Silver Needle (or Bai Hao Yin Zhen) is one of the most revered of Chinese teas, produced in the Fuding and Zhenhe districts of its Fujian province. Gathered only for a few days in early spring, the dedication to perfection is evident in the pale, ivory-colored liquor. The lingering fragrance of our Silver Needle is delicately honeysuckle floral, with a warmed sugar sweetness and a subtle hint of white grapes. Silver Needle feels refreshing, soft and airy on the palate. This is a high-grade Bai Hao version of this exquisite tea, perfect to enjoy in multiple infusions.
Steep at 180° for 3-5 minutes.
Modern-day white teas can be traced to the 18th Century Qing Dynasty, a time when they were harvested from ordinary tea bushes. White teas differed from green teas in that their processing did not incorporate any steaming or pan-firing. The teas were simply allowed to wither dry. The resulting leaves were thin, small and did not have much silvery-white hair. It wasn't until 1885 that specific varieties of tea bushes were selected to make white teas. The large, silvery-white buds of the Silver Needle came into being in 1891. It takes more than 4,500 hand-sorted buds to make just one pound of this very rare tea.
Country of Origin: China
Cup Characteristics: A premium tea that has exquisite haunting hints of peach whit a fresh lingering finish. This is one of China’s best white teas.
Infusion: Shimmering with light yellow notes.
Ingredients: Luxury white tea
For the world’s top tea collectors, Fujian’s Fuding County holds a special place as the home of the world’s finest white teas. Each has its own special characteristics resulting from the unique soil conditions, rain, sunlight, tea genus, production method, and story. That’s right…story.
This tea is a silver needle but it may not be two doves silver needle. However, the two doves silver needle story follows:
Were they better known, Fuding County’s many “tea legends” would make the region a required stop for the world’s top storytellers. From one end of Fuding to the other stories abound describing the way certain teas were discovered and how they got their names. One of the lesser-known of these tales has to do with 2 Doves Silver Needle, a fabulously delicate “buds only” white tea plucked from a Fujian genus known as Fuding Da Hao.
The story we were told took place during the early days of Fuding – (the county was established during the Qing Dynasty in 1739 AD.) In those days, a tea grower and his family found themselves indebted to a mercenary who lived in a neighboring county and had protected them during a local squabble. The mercenary told the grower that he had one year to pay back the debt he owed or he would claim their daughter. Faced with the prospect of giving his only daughter to be the man’s concubine, the grower began to pray. After a few weeks, the grower and his wife both had the same dream. In the dream, a pair of doves told them that in the morning, two real doves would appear on the farm gate. The grower and his wife should follow the birds deep into the woods where they would find a tract of undiscovered wild tea. From this tea they were to pluck only the top downy buds. These they were to process in a special new style that would help them make enough money to save their daughter.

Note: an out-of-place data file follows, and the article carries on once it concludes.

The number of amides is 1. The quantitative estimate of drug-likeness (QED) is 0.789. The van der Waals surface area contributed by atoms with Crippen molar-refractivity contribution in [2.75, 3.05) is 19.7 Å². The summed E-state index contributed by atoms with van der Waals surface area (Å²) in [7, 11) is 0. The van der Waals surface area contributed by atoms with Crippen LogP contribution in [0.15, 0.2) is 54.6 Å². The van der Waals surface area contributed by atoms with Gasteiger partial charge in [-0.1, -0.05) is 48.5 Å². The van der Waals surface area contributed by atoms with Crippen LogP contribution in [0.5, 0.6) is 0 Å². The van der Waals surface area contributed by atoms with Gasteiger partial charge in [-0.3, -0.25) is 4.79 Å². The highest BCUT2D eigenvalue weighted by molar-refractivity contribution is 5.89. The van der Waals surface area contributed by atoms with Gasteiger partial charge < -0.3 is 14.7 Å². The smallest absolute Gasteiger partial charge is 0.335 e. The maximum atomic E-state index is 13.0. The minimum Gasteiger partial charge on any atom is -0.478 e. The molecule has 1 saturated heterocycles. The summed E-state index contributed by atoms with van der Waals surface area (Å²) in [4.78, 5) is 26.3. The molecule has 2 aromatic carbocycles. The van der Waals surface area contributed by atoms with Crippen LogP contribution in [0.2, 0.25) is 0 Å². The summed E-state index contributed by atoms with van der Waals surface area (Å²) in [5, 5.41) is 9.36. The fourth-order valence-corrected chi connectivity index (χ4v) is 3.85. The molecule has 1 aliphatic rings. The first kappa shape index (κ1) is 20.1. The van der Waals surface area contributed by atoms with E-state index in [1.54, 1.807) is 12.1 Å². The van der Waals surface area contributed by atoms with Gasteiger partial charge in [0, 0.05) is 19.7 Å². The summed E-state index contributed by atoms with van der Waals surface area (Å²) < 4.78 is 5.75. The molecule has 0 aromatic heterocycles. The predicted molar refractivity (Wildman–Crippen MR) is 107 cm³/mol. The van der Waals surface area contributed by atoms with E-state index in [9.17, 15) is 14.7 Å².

The next morning, just as the doves had said, the grower and his wife found the wild tea. They plucked as many baskets as they could carry and brought them back to their house where they set to processing them. 3 days later they brought the tea to market and made enough money in one day to pay back their debt – a miracle! From that day forward they called their new tea 2 Doves Silver Needle in honor of the birds who had saved their daughter. It’s an amazing story. Whether or not you choose to believe it, the amazing qualities of silver needle tea can’t be disputed. The wiry, silvery buds coated in a light down resemble dove’s wings while the flavor is light, sweet and loaded with nuance - a wonderful tea to add to your collection today.
Note: White teas are amazingly healthy and typically have less caffeine and higher anti-oxidant levels than black, green or oolong teas.
Hot tea brewing method: When preparing by the cup, this tea can be used repeatedly (à la chinoise) - about 3 times. The secret is to use water that is about 180ºF or 90ºC. Place 1-2 teaspoons of leaves in your cup and let the tea steep for 3 minutes. Then begin enjoying a cup of enchantment - do not remove the leaves from the cup. Once the water level is low - add more water, and so on - until the tea flavor is exhausted. Milk or sugar will mask the delicate characters of this tea and are not recommended. Look at the pattern of the leaves - they foretell life.
Iced tea-brewing method: It is not customary to make iced tea from white tea, nevertheless if you wish to do so we would recommend the following method: Place 6 teaspoons of tea into a teapot or heat resistant pitcher. Pour 1 1/4 cups of freshly boiled water over the tea. Steep for 5 minutes. Quarter fill a serving pitcher with cold water. Pour the tea into your serving pitcher straining the leaves. Add ice and top-up the pitcher with cold water. Garnish and sweeten to taste. [A rule of thumb when preparing fresh brewed iced tea is to double the strength of hot tea since it will be poured over ice and diluted with cold water.] LE0707